Inman pulls plug on 1864: The Musical, leaving status of money a thorny question
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Confederation Centre of the Arts, Charlottetown, Prince Edward Island.
There are only two logical conclusions to the current controversy revolving around P.E.I. 2014’s funding to the Confederation Centre of the Arts. The centre must return the money, or get P.E.I. 2014’s blessing to divert the cash to a production other than a salute to our sesquicentennial celebrations.
Most Islanders were left scratching their heads last week when the centre held a news conference to announce its lineup for 2014. The return of Anne of Green Gables — The Musical to the main stage for its record-setting 50th year of charming countless theatre-goers was a no-brainer.
The return of Canada ROCKS! was a surprise since there was no public mention of the musical revue until last Friday morning. People were expecting details about a new mainstage production saluting the 150th anniversary of the meeting of the Fathers of Confederation in Charlottetown.
But there was nary a word until questions started being asked about what happened to the money. A May 28, 2013, news release provided details about projects receiving P.E.I. 2014 Fund large grants. Topping the list was a theatrical production at the Charlottetown Festival to be staged July 5 to August 30, 2014. The $240,000 was to fund a “new, locally written theatrical production.”
The timing of the news conference was unusual in itself. Such an announcement is usually held later in the fall in conjunction with the Tourism Industry Association of P.E.I. The final show of the season for Anne of Green Gables was staged last Wednesday. Two days later, the centre was announcing its lineup for next year.
This week, P.E.I. 2014 says the funds were granted to two shows —1864: The Musical and Canada ROCKS! In that case, then a minimum $120,000 should be returned. Other applications for P.E.I. 2014 funding would then get a second look. The Charlottetown Legion, for example, had applied for funding and was turned down, as were many other deserving applicants across the province because money had run out.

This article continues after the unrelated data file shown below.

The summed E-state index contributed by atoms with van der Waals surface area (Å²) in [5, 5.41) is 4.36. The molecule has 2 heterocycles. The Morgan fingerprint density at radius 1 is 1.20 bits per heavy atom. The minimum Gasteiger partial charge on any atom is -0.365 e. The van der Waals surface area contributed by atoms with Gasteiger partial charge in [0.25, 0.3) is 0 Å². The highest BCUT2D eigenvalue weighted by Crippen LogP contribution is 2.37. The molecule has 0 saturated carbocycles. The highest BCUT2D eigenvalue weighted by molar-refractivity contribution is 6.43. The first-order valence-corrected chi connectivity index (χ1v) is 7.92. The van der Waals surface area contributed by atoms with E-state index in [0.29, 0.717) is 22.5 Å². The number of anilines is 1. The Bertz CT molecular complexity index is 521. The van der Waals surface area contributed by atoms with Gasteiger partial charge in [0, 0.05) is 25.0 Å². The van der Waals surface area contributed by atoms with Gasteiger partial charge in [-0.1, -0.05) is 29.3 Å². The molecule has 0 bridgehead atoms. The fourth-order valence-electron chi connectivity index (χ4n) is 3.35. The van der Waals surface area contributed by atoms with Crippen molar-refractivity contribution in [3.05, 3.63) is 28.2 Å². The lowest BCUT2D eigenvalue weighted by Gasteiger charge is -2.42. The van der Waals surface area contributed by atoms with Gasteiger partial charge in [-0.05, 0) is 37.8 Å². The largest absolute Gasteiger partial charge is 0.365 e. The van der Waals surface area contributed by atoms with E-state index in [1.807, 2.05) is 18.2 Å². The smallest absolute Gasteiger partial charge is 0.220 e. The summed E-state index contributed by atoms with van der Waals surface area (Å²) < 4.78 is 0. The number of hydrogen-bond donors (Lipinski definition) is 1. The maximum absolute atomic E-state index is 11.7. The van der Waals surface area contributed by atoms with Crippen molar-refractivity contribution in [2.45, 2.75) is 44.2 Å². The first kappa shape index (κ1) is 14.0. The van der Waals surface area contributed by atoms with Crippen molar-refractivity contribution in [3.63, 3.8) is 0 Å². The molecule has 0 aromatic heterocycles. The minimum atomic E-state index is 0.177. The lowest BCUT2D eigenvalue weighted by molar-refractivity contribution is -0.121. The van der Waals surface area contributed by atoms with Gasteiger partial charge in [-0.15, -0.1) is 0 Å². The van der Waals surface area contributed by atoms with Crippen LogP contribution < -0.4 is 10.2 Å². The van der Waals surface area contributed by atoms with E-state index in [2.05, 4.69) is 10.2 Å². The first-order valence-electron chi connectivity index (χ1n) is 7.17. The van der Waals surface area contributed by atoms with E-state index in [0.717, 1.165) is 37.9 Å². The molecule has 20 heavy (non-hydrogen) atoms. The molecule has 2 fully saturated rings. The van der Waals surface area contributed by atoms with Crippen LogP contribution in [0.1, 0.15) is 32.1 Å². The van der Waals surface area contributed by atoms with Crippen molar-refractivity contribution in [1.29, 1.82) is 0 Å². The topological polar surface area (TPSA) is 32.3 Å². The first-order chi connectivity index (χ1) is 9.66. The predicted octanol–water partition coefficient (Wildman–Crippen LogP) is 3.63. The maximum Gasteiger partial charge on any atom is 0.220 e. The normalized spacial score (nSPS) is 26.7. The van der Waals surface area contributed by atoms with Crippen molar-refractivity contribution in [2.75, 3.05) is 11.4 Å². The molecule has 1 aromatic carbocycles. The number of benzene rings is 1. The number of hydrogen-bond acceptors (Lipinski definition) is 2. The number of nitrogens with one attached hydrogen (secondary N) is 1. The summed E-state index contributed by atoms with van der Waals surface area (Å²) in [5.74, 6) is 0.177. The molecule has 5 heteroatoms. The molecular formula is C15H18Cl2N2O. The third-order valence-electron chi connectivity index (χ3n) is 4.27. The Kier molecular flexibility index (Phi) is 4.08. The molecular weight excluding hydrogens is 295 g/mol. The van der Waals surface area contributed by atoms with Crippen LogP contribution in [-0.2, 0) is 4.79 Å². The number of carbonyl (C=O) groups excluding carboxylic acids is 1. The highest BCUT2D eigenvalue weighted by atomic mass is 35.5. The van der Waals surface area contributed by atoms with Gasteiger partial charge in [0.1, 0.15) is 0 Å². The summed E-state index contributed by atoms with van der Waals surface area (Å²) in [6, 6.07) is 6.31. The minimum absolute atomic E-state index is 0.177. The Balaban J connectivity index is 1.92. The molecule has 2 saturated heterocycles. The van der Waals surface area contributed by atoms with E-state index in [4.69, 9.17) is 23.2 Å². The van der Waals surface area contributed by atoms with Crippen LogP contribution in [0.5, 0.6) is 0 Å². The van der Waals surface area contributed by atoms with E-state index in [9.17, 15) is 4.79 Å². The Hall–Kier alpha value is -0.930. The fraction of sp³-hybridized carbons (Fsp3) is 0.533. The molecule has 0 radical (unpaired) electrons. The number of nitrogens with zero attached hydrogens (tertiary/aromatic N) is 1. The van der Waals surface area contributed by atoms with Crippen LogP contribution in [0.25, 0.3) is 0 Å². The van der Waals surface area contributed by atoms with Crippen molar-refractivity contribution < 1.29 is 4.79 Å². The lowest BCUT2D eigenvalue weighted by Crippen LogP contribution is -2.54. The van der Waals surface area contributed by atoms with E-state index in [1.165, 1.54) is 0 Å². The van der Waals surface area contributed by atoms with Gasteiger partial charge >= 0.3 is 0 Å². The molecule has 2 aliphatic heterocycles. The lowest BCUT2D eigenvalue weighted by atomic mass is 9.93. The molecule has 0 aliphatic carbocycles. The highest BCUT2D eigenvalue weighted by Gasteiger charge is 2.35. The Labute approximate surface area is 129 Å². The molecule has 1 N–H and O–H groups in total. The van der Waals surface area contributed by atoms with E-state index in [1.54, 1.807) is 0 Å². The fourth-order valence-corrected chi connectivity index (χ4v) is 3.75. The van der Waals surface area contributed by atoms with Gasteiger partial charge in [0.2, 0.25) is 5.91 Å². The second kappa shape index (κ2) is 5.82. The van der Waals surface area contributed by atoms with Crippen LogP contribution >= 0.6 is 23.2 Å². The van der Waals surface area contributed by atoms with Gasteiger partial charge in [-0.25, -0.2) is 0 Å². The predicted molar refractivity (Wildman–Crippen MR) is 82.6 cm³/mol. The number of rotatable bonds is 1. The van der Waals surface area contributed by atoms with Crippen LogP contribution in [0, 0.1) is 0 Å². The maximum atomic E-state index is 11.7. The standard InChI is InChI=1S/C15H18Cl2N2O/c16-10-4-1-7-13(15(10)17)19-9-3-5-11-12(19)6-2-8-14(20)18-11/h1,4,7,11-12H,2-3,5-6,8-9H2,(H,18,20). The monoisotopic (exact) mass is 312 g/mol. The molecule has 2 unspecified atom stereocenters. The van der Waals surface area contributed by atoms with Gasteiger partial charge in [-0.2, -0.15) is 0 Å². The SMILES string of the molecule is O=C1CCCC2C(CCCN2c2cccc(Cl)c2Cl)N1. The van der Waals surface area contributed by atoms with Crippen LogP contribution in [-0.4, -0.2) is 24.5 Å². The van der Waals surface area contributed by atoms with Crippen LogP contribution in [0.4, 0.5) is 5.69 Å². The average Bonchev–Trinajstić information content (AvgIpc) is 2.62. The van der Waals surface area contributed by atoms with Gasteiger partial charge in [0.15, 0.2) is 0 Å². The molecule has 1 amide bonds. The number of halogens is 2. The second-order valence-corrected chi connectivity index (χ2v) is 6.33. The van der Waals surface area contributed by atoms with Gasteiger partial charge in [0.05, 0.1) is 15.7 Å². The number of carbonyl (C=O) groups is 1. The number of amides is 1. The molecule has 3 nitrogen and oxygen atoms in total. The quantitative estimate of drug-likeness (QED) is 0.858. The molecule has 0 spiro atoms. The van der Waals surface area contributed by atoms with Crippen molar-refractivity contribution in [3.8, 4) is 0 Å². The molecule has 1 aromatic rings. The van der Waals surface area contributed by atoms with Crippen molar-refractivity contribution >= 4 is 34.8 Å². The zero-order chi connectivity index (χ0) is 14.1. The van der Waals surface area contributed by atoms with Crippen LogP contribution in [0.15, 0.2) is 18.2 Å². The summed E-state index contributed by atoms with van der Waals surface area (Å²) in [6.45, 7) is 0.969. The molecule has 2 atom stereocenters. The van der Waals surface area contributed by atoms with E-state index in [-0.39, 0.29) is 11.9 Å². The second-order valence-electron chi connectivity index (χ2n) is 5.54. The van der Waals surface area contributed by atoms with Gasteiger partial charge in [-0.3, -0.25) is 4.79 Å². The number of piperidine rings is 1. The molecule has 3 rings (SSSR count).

Confederation Centre CEO Jessie Inman says the decision was only made recently to pull the plug on 1864: The Musical. She cited financial concerns and risks involved. Close to $1 million is needed for a full musical like Evangeline which played to big crowds and enthusiastic reviews this summer.
Ms. Inman’s comments suggest the centre believes the new 1864 musical needs additional work and development, with more workshops and readings to gauge audience reaction. If the production makes the grade, it could still be staged, for Canada’s 150th birthday, for example. No one is faulting her for pulling the plug, based on those legitimate concerns.
Unfortunately the playwrights did not accept the centre’s proposal to continue work on their play and music. They both expressed shock and disappointment but one hopes they may change their minds and continue their work in collaboration with the centre.
Peter Bevan-Baker, one of the playwrights, believes the $240,000 grant to the Confederation Centre was specifically earmarked for his show. He made a convincing argument.
Sigh. And we were so looking forward to the new musical . . . of hearing Sr. John A. Macdonald delivering a soliloquy on a foggy Charlottetown pier on how to convince those independent-minded Islanders to join the new confederation. Or seeing the delegate Fathers, always considered a dour and serious bunch, in a new light as men who could party, carouse and nation build at the same time in the bars, pubs and stately homes of Charlottetown. It could have been so much fun.